Coleman ultimately entered the canon on his own terms, but a case still needs to be made for Cherry, who was initially overshadowed by Coleman, then by the tenor saxophonists he partnered with, including Coltrane, Sonny Rollins, Ayler, and Archie Shepp (not to mention Pharoah Sanders and Gato Barbieri), and is still often regarded as a Coleman satellite. Yet Cherry’s independent significance begins with his globetrotting from the mid-1960s on. He picked up string and percussion instruments and played world music or ethno-jazz before anyone thought to use either phrase; coached European improvisers into arriving at their own distinct styles of free jazz; and provided a ticket to the U.S. for Barbieri and Karl Berger. (No wonder that when Cherry’s music is performed these days, it’s typically by European ensembles focusing on his suites Complete Communion and Symphony for Improvisers.) Cherry’s darting solo style, glittering rather than fiery, nuanced and free of pyrotechnics, never figured to become one that younger brass players feel challenged to match, and never has.
On Cherryco, Knuffke does both Cherry and himself proud. Cherry’s alternative to running the changes was a subtle kind of chordal prestidigitation, chords vanishing back into their root melodies. “I feel that what musicians call ‘time’ is the most important element in jazz, because you think about all the different sounds and approaches the great players had, and the one thing that made them all great was their time,” Knuffke said, and this sort of thinking makes him a perfect fit for Cherry. He utilizes all of Cherry’s tricks and adds several nifty ones of his own, in part thanks to his greater technical prowess. (The first time I saw him live — with Ideal Bread, the Lacy tribute band he plays in with Josh Sinton — his straight posture and pinpoint breath control fooled me in thinking he was classically trained. Not so. His music education was catch as catch can: high school stage band, Chet Baker records, informal tutoring from Ron Miles in Denver and Butch Morris in New York.) Jazz musicians are forever playing one instrument and hearing a different one in their heads. In Knuffke’s case, it’s trombone. Those smears he achieves on Cherry’s Jamaican one-drop “Roland Alphonso” (named for the Skatalites’ original saxophonist), for example, might be the result of an effort to emulate the way “Roswell Rudd and Ray Anderson can push the horn until it starts to rattle and sound like it’s going to break apart.”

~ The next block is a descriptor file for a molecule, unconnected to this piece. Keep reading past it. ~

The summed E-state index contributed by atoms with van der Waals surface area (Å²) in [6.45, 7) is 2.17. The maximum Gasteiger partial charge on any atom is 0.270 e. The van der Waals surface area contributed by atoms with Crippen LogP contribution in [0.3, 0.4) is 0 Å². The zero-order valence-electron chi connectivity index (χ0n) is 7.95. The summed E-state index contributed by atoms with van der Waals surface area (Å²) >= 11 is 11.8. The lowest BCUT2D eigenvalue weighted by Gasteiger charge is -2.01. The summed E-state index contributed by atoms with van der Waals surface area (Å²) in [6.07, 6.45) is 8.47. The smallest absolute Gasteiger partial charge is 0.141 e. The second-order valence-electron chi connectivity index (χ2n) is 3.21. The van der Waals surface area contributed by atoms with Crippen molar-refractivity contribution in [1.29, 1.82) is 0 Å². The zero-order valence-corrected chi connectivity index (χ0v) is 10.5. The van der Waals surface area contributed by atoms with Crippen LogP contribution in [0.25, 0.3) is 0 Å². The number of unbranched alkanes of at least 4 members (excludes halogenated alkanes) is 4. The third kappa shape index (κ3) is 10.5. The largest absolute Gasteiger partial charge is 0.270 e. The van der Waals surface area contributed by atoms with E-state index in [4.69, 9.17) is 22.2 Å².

“Knuffke is no one’s idea of a jazz superstar,” began a gig blurb in the New Yorker last year. “But judging from numerous appearances over the past few years his name seems to be on the lips of some of the most engaged musicians in town.” No one’s idea but theirs — and mine, though has there really been a jazz superstar since Miles Davis? And what would one look like? Maybe the unsigned writer was blinded by Knuffke’s unassuming bandstand demeanor — or by his whiteness. Knuffke’s Bushwick beard and the skully he alternates with a trilby or fedora scream Brooklyn, even though he was priced out of the borough almost two years ago. You can think of today’s Brooklyn as an ad hoc avant-garde defined only by its eclecticism and its desire to put Morris, Lacy, and Henry Threadgill on a plane with Coltrane, Monk, and Miles. (The scene has a greater number of women players than is typically the norm for jazz, and this is its lone claim to diversity.) But superstar or not, Knuffke is Ambrose Akinmusire’s only equal among their generation’s brass players. He’s worth hearing wherever he turns up, but especially on Cherryco, the best new jazz album I’ve heard so far this year.